Around 20 years ago, science conducted with Livermore’s Nova petawatt or quadrillion watt laser set the stage for short-pulse laser experimentation around the world. In the intervening years, U.S. leadership in short-pulse, high-power laser capability slipped away, while Europe and Asia honed their expertise, deploying 80 to 90 percent of new high-intensity laser systems. With its APT program within NIF, Livermore continues to innovate and lead in the development of next-generation laser architectures with the potential to push petawatt-scale lasers beyond 10 Hz and even up to the kilohertz (kHz) rate (1,000 shots per second). “It’s important to think big. Enabling the next generation of HED science at 10s, 100s, and 1,000s of Hz repetition rates requires major advances in high-energy laser technology, and this really forms the core of APT’s mission,” says Tom Spinka, APT’s program element leader for laser development.

A Series of Feedback Loops

Making high-repetition-rate lasers a reality requires the simultaneous advancement of multiple experimental subsystems or competencies that exist at the Laboratory—one of the few places in the world where all the pieces of this puzzle come together. For example, now that high-power lasers can shoot at the Hz level, diagnostics must be able to collect data at that tempo, and the experimental facility must accommodate increased levels of debris, radiation, and electromagnetic pulses. Ma and her team have envisioned a fully integrated HED experiment infrastructure that capitalizes on high-repetition-rate lasers and a series of feedback loops to simultaneously accelerate both empirical discovery and computer model development. These loops would include a laser control loop, an experiment performance loop, and a modeling and simulation loop intricately integrated to provide intelligent experimentation. “These high-repetition-rate lasers are not going to unlock their full potential unless you have all the subsystems working in sync,” says Ma.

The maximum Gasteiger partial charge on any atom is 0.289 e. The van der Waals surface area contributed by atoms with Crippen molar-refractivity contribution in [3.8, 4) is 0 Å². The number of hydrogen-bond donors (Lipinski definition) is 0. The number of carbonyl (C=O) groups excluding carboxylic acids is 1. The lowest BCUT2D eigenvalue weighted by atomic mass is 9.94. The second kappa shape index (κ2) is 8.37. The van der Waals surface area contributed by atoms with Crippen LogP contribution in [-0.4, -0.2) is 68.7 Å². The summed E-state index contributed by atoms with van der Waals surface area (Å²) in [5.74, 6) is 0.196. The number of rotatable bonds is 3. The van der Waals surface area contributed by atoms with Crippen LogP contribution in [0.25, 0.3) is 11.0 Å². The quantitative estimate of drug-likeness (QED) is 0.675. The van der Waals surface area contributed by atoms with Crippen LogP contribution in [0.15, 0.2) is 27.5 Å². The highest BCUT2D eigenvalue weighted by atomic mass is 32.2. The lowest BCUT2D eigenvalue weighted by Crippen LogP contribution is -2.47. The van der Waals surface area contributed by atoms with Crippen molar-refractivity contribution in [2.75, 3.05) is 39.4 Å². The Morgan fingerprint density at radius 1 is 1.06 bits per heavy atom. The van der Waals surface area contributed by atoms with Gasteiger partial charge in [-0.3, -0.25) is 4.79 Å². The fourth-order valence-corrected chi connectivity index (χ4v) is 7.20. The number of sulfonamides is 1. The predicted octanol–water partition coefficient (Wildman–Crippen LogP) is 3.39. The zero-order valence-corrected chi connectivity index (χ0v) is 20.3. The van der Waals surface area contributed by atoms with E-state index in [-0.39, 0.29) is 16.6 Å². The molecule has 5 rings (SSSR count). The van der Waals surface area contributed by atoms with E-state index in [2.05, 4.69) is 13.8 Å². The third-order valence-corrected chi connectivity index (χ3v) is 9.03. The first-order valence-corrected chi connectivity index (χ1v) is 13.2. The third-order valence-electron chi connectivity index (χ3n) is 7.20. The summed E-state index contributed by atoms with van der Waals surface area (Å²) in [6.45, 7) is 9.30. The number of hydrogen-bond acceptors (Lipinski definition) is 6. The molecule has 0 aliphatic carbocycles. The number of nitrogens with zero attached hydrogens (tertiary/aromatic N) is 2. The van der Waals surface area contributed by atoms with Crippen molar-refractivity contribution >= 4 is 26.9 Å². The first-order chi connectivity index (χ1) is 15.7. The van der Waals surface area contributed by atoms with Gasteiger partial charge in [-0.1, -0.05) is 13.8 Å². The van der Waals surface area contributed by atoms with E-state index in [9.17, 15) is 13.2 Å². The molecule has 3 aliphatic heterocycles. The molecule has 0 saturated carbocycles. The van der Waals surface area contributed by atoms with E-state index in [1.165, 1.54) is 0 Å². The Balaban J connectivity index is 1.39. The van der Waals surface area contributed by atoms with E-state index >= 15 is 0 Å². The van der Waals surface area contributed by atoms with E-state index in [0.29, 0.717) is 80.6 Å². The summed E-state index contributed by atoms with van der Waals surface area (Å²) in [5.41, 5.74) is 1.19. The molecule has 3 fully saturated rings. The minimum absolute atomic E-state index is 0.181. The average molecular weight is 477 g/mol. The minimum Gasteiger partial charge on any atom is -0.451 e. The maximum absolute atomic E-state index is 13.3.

While many facilities focus on increasing the rate at which they can fire laser shots, the Livermore high-repetition-rate team is investigating how those shots will be most profitably distributed. Brian Spears, director of Livermore’s Cognitive Simulation Initiative, describes the selection of the next experiment as a central challenge. “Once you can take data on the hertz time scale, the real question becomes, ‘How do I avoid firing blindly? How do I choose the smartest experiment to execute when I only have 100 milliseconds to think about it?’ The integrated loops give us the framework for answering these questions.”

Livermore researchers develop a system to help analysts find evidence of illicit nuclear weapons proliferation using open-source information.
The Advanced Radiographic Capability (ARC, right) at the National Ignition Facility (NIF, left) is a “laser within a laser,” using four petawatt-class beams to utilize short-pulse techniques within NIF. Although the new short-pulse, high-intensity lasers coming online today are not yet the scale or energy of ARC, they are capable of firing at hertz rates or greater.